12 Matching Annotations
  1. Sep 2020
    1. Bavadekar, Shailesh, Andrew Dai, John Davis, Damien Desfontaines, Ilya Eckstein, Katie Everett, Alex Fabrikant, et al. ‘Google COVID-19 Search Trends Symptoms Dataset: Anonymization Process Description (Version 1.0)’. ArXiv:2009.01265 [Cs], 2 September 2020. http://arxiv.org/abs/2009.01265.

  2. Jul 2020
    1. Data minimization, anonymisation and datasecurity are mentioned as possible safeguards.73Anonymisation is the preferred solution as soon asthe purpose of the research can be achieved without the processing of personal data.
  3. May 2020
    1. When a customer of Analytics requests IP address anonymization, Analytics anonymizes the address as soon as technically feasible at the earliest possible stage of the collection network. The IP anonymization feature in Analytics sets the last octet of IPv4 user IP addresses and the last 80 bits of IPv6 addresses to zeros in memory shortly after being sent to the Analytics Collection Network. For example, an IP address of would be changed to (if the IP address is an IPv6 address, the last 80 of the 128 bits are set to zero). The full IP address is never written to disk in this case.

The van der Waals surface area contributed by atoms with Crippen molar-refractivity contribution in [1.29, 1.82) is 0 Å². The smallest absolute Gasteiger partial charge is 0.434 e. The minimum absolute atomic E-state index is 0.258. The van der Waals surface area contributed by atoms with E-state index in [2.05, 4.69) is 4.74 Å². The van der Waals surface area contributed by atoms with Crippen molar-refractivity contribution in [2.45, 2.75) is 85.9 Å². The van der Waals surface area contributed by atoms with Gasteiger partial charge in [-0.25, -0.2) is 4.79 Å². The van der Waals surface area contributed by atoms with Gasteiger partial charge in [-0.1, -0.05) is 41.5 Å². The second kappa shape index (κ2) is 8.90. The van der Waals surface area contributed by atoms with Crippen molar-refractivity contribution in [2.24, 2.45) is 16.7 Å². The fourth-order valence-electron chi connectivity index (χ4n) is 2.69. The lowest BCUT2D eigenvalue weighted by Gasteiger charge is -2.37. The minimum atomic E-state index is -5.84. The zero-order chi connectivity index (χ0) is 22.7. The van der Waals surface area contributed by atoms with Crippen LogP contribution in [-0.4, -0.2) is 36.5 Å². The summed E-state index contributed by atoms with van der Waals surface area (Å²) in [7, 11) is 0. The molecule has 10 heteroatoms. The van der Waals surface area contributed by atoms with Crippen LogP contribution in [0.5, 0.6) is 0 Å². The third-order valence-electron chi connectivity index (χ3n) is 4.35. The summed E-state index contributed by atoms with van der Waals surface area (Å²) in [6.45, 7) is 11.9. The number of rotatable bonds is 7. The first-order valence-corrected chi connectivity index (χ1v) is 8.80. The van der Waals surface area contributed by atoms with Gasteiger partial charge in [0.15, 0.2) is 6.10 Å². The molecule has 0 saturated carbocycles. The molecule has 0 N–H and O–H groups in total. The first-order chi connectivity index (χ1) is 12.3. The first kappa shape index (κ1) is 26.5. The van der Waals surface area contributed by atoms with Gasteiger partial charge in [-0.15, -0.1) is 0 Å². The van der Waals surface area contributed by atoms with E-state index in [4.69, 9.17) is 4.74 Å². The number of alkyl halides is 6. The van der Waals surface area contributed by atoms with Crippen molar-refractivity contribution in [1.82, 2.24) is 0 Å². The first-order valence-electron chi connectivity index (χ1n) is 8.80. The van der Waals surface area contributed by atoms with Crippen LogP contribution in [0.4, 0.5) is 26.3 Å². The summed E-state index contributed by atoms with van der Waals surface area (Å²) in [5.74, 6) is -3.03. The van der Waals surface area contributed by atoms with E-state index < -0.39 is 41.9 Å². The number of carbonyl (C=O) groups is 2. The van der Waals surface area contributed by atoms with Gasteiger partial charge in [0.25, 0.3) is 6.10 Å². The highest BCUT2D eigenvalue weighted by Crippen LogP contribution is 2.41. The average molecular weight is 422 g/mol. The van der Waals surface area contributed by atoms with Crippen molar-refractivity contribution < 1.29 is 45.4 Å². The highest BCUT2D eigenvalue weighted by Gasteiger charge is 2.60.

1. When applied to metadata or general data about identification, the process is also known as data anonymization.
    1. But whereas pseudonymisation allows anyone with access to the data to view part of the data set, encryption allows only approved users to access the full data set.
  4. Apr 2020
    1. In the case of storing the data in log files, this is the case after seven days at the latest. Further storage is possible; in this case, the IP addresses of the users are erased or anonymized, so that an association of the calling client is no longer possible.
    1. Covid-19 is an emergency on such a huge scale that, if anonymity is managed appropriately, internet giants and social media platforms could play a responsible part in helping to build collective crowd intelligence for social good, rather than profit
  5. Mar 2020
    1. Article 4 of GPPR defines personal data as any information relating to an identified or identifiable natural person (‘data subject’). The definition not only covers all sorts of online identifiers (eg. networks’ IP address, device ID or cookie identifier) but also the combinations of browser characteristics that fingerprinting relies on (see: Recital 30). And since the information collected using fingerprinting allows you to identify users between sessions, it’s considered personal identifier. Hence, this technique doesn’t meet the data anonymization standards.
    1. Google Analytics created an option to remove the last octet (the last group of 3 numbers) from your visitor’s IP-address. This is called ‘IP Anonymization‘. Although this isn’t complete anonymization, the GDPR demands you use this option if you want to use Analytics without prior consent from your visitors. Some countris (e.g. Germany) demand this setting to be enabled at all times.